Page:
Subscribe iStudy iGap

A Backpackers Guide to Nepal

Posted: 8th July 2015 12:00

Nepal is a land of spiritual intrigue, where secret stone temples are dashed across vast, misty mountains ranges – the tallest in the world.  The ancient mantra, om mani padme hum, carved with diligence on rock walls throughout Nepal, speaks of generosity, patience and wisdom – traits that travellers will encounter often as they wander this beautiful country, and traits that should be remembered often in return.  In rural areas the chant can be heard emanating from behind the walls of Buddhist monasteries, blessing passersby with an ambiguous but wholesome sense of spirituality.  The otherwise silent mountain vistas are broken by the occasional Sherpa, seasoned by the raw elements, guiding hardy donkeys across swaying wooden bridges.

No trip to Nepal is complete without experiencing the awe of Annapurna mountain range, home to the best trek in the entire world, where intense sunlight decorates the impressive summits, and rhododendron forests give way to isolated hamlets and quant mountain villages.  The beating heart of Nepal, however, lays in the bustling backstreets of its cities, which are explosions of colour, exotic fragrances and fast paced trade.  These are places where ancient Hindu and Buddhist statues stand in silent glory, side by side with the country’s more contemporary dedications to spiritualism; the huge murals that adorn walls with colourful depictions of Manjushree, Ganesh and the Buddha.

Kathmandu, Nepal’s populous and rapidly-growing capital, is a barrage on the senses.  The metropolis may be rooted in ancient history but it wholeheartedly embraces its modernity too, and even the old town centre is not spared from the onslaught of progress.  Motorbikes share the roads with holy men, crowds fill the tiny side streets, and the sounds of everyday life are everywhere.  Here, history is not something distant and foreign, it is in the temples that people pray in; the houses they live in; the streets they walk.  Here, history still lives, still breaths, and is most certainly not restricted to being a thing of the past.

Fear not however, because just a few short miles south lies the royal city of Patan, enclosed by four grand Stupas to the ancient Buddhist king Ashoka.  Here the labyrinthine streets are less crowded, walled by traditional Nepalese buildings and opening onto grand squares where mighty temples and old-fashioned marketplaces stand in relative peace and quiet compared to their northern neighbours.  Patan is famous for its craftwork, and an old fashioned marketplace in Patan Durbar Square sees the exchange of imaginative statues and traditional Nepalese cuisine – the perfect place to lose yourself for a morning.  The streets really come alive however during the many religious festivals such as the Buddha Jayanti festival, which marks the birthday of Lord Buddha and commences under the bright moonlight.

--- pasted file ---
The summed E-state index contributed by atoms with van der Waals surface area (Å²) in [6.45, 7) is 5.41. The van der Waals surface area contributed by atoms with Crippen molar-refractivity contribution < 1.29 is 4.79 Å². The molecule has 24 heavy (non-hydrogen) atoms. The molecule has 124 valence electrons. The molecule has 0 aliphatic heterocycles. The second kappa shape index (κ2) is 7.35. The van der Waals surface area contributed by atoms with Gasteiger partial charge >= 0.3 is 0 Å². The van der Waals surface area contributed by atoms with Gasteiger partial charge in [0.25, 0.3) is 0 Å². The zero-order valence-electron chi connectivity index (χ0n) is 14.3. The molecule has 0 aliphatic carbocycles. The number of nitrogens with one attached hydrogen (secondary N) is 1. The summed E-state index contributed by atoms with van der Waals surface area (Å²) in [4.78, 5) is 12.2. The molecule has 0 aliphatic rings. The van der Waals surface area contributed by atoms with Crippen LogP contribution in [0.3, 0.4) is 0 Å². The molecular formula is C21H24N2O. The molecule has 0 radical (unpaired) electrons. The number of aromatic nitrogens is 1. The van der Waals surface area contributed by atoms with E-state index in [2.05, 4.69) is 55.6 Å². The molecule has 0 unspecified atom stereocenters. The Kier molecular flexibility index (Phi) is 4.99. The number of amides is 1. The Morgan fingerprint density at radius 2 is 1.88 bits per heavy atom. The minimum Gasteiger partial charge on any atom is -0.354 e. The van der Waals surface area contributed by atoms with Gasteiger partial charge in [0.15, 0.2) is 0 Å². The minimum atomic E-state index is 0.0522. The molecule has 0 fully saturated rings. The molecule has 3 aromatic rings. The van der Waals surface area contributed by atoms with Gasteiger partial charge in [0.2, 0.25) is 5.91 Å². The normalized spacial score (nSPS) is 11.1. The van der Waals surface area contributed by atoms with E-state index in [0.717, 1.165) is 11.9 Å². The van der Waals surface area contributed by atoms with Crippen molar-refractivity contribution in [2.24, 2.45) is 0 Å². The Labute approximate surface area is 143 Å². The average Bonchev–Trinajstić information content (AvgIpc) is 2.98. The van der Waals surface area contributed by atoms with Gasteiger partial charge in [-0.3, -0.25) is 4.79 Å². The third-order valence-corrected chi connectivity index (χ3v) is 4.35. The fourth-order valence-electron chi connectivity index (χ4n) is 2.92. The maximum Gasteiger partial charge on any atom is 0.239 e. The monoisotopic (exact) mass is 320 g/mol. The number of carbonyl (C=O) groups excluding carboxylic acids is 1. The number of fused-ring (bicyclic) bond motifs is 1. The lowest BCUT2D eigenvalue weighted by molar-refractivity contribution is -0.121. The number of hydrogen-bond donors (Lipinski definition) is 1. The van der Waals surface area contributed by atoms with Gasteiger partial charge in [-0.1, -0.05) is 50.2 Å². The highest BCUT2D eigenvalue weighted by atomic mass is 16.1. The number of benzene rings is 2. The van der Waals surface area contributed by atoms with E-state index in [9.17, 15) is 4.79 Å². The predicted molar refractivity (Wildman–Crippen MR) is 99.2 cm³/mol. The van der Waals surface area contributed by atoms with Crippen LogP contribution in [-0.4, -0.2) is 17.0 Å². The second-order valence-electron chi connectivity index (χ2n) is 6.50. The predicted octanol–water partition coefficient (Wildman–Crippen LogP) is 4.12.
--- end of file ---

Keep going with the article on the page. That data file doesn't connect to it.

By far the best preserved of the Kathmandu Valley’s three cities however is Bhaktapur, a UNESCO World Heritage Site filled with remarkable monuments.  Austere statues fashioned from wood, metal and stone stand on street corners and cast a seemingly omnipotent gaze upon wandering tourists.  At its cultural heart, Durbar Square, two foreboding stone lions stand guard –Bhaktapur’s reputation for the best craftwork in Nepal is well earned.  The city’s second claim to fame is its Ju Ju Dhau, a local dish made with creamy buffalo milk fermented in traditional terracotta bowls and widely regarded as the tastiest yoghurt in the world.

And when the time inevitably comes to leave the valley, you have countless options at your fingertips.  An overnight haul on one of Nepal’s iconic busses brings you bumping and rattling into the beautiful lakeside city of Pokhara; the historic birthplace of the Buddha at Lumbini is a pilgrimage site to Nepalese Buddhists and backpackers alike, and; a short internal flight delivers you right at the heart of Nepal’s famous trekking regions.  Or you can simply hit the dirt trails and see where you end up – even Kathmandu’s crowed streets cannot last for ever, and soon you are wandering through tiny villages that cling to the side of Nepal’s low mountains, the Himalayas rising out of the horizon ahead showing you the way.

Find out more about Nepal here